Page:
ST. PETERSBURG — As Tampa Bay residents became caught up in the frenzy of hurricane preparation, Cleopatra Sykes kept a nervous eye on the forecast for the Bahamas, where most of her relatives live.
Tuesday, as Hurricane Dorian moved slowly toward Florida’s east coast, leaving disaster in its wake, Sykes channeled her “extreme anxiety” into a plan to help those in the Bahamas whose lives had been pummeled by the Category 5 storm. A post on the Facebook page of Bethel Community Baptist Church in St. Petersburg, where she is a member and director of its preschool and school-age programs, asks for help “in response to the catastrophic destruction.”
“As a child, I only experienced hurricanes at a lower category. It was still horrifying,” said Skyes, who grew up in Freeport, Grand Bahama. Dorian hovered over Grand Bahama for more than 24 hours.
Sykes, like others with family in the Bahamas, has been communicating via WhatsApp.
“In Nassau, they have taken on a lot of flooding,” she said. “Freeport, on the other hand, this is something they have never experienced. My aunt, her main home, which is probably about 30 minutes from the water line, is completely submerged in the water. We have family members that we haven’t heard from yet.”
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Sykes said “well over 50” members of her mother’s family live on the eastern end of Grand Bahama. “The last we heard was they were being evacuated,” she said.
She added that houses constructed over the past 20 years have been built to withstand winds of up to 150 miles per hour, but many others lack the structural integrity to survive a hurricane like Dorian. “It is suspected that most of those homes may be completely gone,” she said.
Garth Albury, a retired Pinellas County educator born in Nassau, didn’t learn that a cousin, who lives in Freeport, was safe until Monday.
“He had to go into the attic with his family,” Albury said. “We didn’t hear from him for a day or two and finally, a cousin texted and said he was found and he was all right.”
Albury said he’s heard that 70 percent of Freeport is flooded. “They are going to have a lot of challenges.”
Joshua Johnson, St. Petersburg’s director of housing and community development, also has been communicating with family. His five sisters and their families live in Nassau and news from them has been more reassuring.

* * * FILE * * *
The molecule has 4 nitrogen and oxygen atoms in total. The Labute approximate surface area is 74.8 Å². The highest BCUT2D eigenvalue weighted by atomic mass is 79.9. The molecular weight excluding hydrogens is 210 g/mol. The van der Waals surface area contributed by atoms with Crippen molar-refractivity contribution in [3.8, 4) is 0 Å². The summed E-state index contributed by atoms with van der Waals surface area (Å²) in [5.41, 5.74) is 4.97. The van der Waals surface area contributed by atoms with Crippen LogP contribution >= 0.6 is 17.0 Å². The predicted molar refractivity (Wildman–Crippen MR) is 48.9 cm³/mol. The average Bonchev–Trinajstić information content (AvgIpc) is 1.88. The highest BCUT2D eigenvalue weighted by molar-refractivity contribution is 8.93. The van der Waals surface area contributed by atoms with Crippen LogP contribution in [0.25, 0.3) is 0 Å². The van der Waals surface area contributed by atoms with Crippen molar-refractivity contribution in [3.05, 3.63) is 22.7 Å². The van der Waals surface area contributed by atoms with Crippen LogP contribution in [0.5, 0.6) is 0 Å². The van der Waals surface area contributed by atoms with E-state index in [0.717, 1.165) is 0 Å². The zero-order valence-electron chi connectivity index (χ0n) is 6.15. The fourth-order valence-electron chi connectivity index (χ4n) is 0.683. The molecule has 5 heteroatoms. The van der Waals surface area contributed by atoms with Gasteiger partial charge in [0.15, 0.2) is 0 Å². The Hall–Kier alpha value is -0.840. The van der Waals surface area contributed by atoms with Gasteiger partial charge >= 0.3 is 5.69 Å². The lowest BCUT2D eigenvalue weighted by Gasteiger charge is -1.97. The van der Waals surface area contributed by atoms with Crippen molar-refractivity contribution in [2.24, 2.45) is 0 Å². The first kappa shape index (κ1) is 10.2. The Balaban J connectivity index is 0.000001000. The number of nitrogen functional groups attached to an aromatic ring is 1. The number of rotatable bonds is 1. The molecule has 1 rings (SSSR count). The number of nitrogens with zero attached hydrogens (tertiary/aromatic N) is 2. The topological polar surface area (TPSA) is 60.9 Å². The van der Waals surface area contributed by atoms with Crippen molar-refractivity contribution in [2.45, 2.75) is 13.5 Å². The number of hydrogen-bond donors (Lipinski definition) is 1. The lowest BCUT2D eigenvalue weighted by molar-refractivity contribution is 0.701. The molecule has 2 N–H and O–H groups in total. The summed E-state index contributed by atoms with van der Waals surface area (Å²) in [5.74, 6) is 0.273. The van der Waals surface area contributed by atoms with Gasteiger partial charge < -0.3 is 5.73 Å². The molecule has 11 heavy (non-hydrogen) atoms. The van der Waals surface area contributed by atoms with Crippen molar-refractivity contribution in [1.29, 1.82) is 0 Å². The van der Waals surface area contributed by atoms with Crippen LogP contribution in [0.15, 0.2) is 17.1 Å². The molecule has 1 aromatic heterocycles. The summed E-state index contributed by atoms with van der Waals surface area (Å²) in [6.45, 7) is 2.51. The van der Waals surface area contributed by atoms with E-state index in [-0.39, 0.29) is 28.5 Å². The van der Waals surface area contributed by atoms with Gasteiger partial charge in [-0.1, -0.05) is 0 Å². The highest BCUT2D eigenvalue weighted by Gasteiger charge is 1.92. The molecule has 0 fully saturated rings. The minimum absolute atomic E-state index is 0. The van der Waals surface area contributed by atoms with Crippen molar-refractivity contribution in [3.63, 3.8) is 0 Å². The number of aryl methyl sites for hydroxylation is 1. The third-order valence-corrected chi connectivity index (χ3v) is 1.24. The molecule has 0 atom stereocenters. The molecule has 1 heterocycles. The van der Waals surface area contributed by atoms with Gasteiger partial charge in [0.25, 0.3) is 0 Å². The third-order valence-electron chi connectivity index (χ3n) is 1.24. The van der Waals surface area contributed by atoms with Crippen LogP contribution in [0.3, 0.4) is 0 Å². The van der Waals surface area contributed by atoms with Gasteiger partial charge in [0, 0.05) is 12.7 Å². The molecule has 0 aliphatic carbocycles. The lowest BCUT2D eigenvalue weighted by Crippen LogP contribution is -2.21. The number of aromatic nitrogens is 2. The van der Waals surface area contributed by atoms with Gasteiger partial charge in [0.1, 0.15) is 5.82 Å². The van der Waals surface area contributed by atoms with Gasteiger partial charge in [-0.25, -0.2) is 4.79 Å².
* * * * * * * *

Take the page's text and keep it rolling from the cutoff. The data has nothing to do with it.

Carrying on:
“They had some flooding. They didn’t have the wind that Freeport and Abaco had,” Johnson said.
In Tampa, Bishop Pedro Suarez, head of the Florida-Bahamas Synod of the Evangelical Lutheran Church in America, is planning to visit the Bahamas as soon as travel is allowed. As of Tuesday, he and other church leaders had not heard from Pastor Cliff Lewis of Our Savior Lutheran Church in Freeport. It is the ELCA’s sole congregation in the Bahamas.
“I spoke with him on Friday and we texted on Saturday and the dean of our Broward-Bahamas Conference, Bill Knott, spoke with him from Fort Lauderdale on Sunday. But after that, we lost communication,'' Suarez said. "At that point, they were getting ready and he decided to stay.”
In a letter Tuesday, the bishop said the ELCA will work closely with partners to support the affected communities. Additionally, he said, “We will be finding additional ways to support and care for the community of Our Savior Lutheran Church.”
- Team Bahamas Hurricane Dorian Relief-St. Pete is collecting essential supplies, 8 a.m-6 p.m., through Thursday, at Bethel Community Baptist Church, 2901 54th Ave. S, St. Petersburg. Contact Cleopatra Sykes or Kenny Brown, (727) 344-9654 or email email@example.com.
- Send financial donations to the Florida-Bahamas Synod, 3838 W Cypress St., Tampa, FL 33607. Call (813) 876-7660.
- The Catholic Diocese of St. Petersburg is asking for donations for its Disaster Relief Fund for those impacted by Dorian. Mail to Disaster Relief Fund, Diocese of St. Petersburg, P.O. Box 40200, St. Petersburg, FL 33743-0200.